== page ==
HRH The Princess Royal has paid a visit to a new service in Stonehouse, Gloucestershire which will specialise in dementia and complex needs for people with learning disabilities.
The development, run by the national learning disabilities charity Hft, has seen the former public house, The Ryeford Arms, remodelled and three new properties built in its grounds. The new accommodation includes a mix of self-contained flats, private bedrooms, specialist bathrooms and communal areas across three buildings with 24 hour care and support for up to 12 people.
The purpose of Ryeford Court will be to provide specialist care in more personalised settings within the local community for people with learning disabilities who have dementia, complex needs or who may require end of life care.
The project has cost more than £3 million which has been funded by donations. The largest of which include £2m from The Maxwell Family Foundation set up by Bristol-based entrepreneur, Eric Maxwell, and £150,000 from charitable trust, The Garfield Weston Foundation.
On Monday 18 July The Princess, a dedicated Hft Patron, had the opportunity to meet some of the residents and their families and was given a tour of property. The new accommodation has been carefully designed to meet the needs of the people who will be moving in. It will be equipped with the latest safety systems and assistive technology personalised to the needs of the individual, including solutions specifically focusing around dementia. These include sensors to alert staff if someone has fallen or spent longer than usual out of bed at night. Sensors can also be set up to ensure bedside lights switch on automatically when someone gets up. Other solutions include talking photograph albums and cordless picture phones to enable people to make calls without having to wait for staff. Some individuals may also have clocks programmed with reminders in the form of photos, videos or text messages which can be set to specific times and dates to help people maintain a daily routine and reduce anxiety around forgetting to do key tasks.
As part of the celebrations, The Princess was also invited to plant a commemorative tree at the front of the property before heading to a reception at Stonehouse Court Hotel for the second part of the event.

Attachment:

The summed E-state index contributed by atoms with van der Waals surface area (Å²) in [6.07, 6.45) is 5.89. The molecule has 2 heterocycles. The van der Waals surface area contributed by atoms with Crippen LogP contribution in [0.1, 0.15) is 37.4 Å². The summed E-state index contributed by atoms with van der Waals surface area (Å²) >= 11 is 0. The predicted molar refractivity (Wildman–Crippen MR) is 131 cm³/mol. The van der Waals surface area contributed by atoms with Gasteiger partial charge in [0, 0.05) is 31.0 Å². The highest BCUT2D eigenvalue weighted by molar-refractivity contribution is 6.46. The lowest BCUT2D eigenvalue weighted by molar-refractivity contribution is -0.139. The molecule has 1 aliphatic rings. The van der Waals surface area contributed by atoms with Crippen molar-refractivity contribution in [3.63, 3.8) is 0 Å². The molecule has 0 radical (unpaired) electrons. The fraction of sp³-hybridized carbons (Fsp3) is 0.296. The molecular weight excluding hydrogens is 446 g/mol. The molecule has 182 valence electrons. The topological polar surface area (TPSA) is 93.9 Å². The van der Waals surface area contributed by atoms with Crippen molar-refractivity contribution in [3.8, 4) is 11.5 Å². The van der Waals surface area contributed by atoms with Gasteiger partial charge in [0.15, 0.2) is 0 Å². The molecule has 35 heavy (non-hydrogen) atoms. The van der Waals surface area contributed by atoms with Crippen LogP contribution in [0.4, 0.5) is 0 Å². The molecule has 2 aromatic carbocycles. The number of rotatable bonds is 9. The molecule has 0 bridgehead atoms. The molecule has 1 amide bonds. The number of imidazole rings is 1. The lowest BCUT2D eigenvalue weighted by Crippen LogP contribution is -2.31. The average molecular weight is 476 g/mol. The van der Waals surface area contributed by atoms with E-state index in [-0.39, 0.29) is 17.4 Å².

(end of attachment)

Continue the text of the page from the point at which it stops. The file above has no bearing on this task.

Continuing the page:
On arrival The Princess was greeted by more than 70 guests including people supported by the charity, their families, employees and donors. During the reception, Specialist Skills Practitioner, Saki Hartas gave a speech about the dementia friendly elements of Ryeford Court and a person supported by Hft recited a poem she had written about her experiences of moving into a new home.
Chief Executive Robert Longley-Cook said:
“We were delighted to welcome The Princess Royal, who has been a dedicated Hft Patron for many years, to our new service in Stonehouse. People with learning disabilities have an increased risk of developing dementia as they grow older, and it’s important that we address this in the design of our services to ensure we continue to provide the best possible support.
“This new service will offer people a greater level of choice in more personalised settings, enabling them to actively participate in community life. This has been made possible by the generosity of donors like Mr Maxell and The Maxwell Family Foundation and The Garfield Weston Foundation. We thank them for their support and hope to continue working together in the future so we can provide more opportunities for people with learning disabilities to live the best life possible.”
Hft currently supports more than 2,500 people with learning disabilities across the country. Locally Hft, supports more than 70 people in Gloucestershire. This includes supporting people with learning disabilities to live independently in their own homes, providing residential and domiciliary care and offering day services to help people pursue their interests, make new friends and become more involved in their local communities.
To find out more about Hft and the services they offer, visit the website on www.hft.org.uk.